Young fish grow in shallow water lagoons and coastal ponds. Their ability to breathe atmospheric air enables them to thrive in oxygen poor conditions. Migrates to the open sea from April to August in order to spawn. Form small schools which become more numerous at times of reproduction.
Mostly school fish such as sardines, anchovies or mullet, and crustaceans.
Casting from anchored boat, slow trolling and flyfishing. When using live bait (mullets, crab, shrimp) best results are at night when tarpon are on the hunt. Set the hook several times as their mouth is tough. Once hooked, performs acrobatic leaps up to 12' above the surface in its efforts to free the hook.
What Is A Tarpon?
The following was provided by Dr. Roy Crabtree of the Florida Department of Environmental Protection's Marine Research Institute in St. Petersburg.
One of Florida's most spectacular game fish, the tarpon is a feisty foe whose powerful leaps from the water and bone-jarring bursts of speed test the skill and fortitude of even the most experienced angler. A hardy giant that can survive in a variety of habitats and saltiness, the tarpon can even gulp air for extended periods when not enough oxygen is present in the water to sustain it. Despite its popularity among sport fishermen, many aspects of this extremely long-lived fish's life cycle and behavior remain a mystery.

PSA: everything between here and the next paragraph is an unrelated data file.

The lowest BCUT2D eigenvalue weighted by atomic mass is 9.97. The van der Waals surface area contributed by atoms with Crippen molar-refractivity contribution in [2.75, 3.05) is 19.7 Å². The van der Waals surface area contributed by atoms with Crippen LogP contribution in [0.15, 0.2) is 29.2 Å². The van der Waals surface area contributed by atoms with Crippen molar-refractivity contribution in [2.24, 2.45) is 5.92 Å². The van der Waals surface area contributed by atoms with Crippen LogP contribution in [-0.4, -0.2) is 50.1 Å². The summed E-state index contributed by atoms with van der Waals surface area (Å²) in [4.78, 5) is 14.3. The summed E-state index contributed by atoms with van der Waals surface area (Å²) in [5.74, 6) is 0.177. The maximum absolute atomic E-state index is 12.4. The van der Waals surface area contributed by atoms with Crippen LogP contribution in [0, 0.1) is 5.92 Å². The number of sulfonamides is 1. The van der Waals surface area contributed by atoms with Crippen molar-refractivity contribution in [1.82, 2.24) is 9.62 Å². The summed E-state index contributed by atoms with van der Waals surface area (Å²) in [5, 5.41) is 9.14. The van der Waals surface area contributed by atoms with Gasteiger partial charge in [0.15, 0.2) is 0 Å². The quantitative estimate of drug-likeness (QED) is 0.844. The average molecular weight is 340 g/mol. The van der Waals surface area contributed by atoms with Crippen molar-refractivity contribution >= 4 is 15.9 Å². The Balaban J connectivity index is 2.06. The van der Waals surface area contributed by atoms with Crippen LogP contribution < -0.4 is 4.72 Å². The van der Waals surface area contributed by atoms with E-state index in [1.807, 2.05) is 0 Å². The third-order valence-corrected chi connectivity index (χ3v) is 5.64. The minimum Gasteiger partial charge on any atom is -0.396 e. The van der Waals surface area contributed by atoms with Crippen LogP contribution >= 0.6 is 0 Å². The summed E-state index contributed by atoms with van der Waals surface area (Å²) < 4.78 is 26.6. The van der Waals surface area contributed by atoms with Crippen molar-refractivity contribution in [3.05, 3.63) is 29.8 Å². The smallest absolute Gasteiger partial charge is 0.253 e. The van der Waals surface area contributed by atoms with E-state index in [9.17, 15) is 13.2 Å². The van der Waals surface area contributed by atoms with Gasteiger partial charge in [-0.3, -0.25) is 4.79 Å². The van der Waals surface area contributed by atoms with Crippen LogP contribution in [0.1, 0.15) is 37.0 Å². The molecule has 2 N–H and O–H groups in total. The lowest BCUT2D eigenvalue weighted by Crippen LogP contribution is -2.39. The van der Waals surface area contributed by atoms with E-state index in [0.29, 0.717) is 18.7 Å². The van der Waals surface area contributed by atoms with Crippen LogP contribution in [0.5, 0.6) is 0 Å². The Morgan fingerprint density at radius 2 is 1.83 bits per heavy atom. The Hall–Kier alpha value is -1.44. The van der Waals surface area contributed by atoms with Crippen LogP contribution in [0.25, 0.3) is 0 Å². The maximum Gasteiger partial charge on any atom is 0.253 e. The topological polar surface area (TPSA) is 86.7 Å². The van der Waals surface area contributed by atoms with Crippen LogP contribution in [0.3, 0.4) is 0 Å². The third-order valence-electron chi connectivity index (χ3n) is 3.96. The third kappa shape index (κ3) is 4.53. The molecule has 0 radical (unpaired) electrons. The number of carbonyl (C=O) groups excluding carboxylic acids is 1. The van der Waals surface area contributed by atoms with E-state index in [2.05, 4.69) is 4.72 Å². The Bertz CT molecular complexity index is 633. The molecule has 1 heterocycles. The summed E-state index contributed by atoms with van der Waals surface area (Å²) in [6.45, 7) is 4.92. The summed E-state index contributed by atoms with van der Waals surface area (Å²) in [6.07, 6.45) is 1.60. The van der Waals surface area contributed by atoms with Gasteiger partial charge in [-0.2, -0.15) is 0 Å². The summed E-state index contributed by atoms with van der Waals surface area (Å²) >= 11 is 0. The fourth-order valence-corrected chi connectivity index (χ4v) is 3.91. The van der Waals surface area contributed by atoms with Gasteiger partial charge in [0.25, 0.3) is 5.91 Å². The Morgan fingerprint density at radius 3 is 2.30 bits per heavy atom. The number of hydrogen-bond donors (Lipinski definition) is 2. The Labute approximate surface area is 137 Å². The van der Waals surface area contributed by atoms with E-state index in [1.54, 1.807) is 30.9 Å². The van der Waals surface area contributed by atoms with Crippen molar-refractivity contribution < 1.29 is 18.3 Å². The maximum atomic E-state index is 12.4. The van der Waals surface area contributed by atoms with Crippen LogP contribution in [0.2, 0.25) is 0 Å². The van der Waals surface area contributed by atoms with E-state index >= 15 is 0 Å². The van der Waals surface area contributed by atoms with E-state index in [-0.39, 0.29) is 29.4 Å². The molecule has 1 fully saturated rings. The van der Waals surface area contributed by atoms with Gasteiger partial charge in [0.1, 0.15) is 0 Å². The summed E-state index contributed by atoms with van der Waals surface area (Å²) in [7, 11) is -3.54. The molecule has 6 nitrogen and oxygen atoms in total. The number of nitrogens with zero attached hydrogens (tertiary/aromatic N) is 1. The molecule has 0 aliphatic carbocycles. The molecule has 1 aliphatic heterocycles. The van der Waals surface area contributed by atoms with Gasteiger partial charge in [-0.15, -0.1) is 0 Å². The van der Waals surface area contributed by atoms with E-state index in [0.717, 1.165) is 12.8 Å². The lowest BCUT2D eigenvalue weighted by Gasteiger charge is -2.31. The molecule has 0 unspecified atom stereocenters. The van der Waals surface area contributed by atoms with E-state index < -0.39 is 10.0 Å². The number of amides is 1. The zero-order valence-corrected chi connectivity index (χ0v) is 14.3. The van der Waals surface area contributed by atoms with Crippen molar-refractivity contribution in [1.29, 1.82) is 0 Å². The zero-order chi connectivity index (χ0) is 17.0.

Tarpon share an ancient lineage with such seemingly disparate fish as bonefish, ladyfish and eels. Indeed, tarpon-like fish have been discovered in fossils dating to the Cretaceous period, 100 million years ago. In prehistoric times, there were many more species of tarpon; today, there are just two: one that frequents the Atlantic and another found in the Indo-Pacific area.
Tarpon are silvery colored with blue-gray backs. Underwater, they appear to shimmer like huge gray ghosts as they swim sedately by. This appearance, along with their impressive size, is likely responsible for their nickname, "silver king." The huge mouth of the tarpon has a projecting, upturned lower jaw that contains an elongated bony plate.
The tarpon's single short dorsal fin originates just behind the origin of the pelvic (or belly) fin. The last ray on the dorsal fin is very long and thin. Tarpon have a deeply forked tail fin and very large, plate-like scales.
One tarpon, captured in 1935, was still alive and on display in 1994, some 59 years later, at the Shedd Aquarium in Chicago.
Until recently, tarpon were thought to have a life span of only about 15 years. However, using new, more accurate techniques to count annually deposited rings in the earbones (otoliths) of fish, researchers found one individual that had lived 55 years. Most of the fish caught in the fishery are 15 to 30 years old. The world's fishing record for a tarpon was set in 1991 when a 283-pounder was landed off the coast of Africa.
The Florida record for tarpon caught with conventional tackle was a 243-pound fish captured off Key West in 1975.
Range and Habitat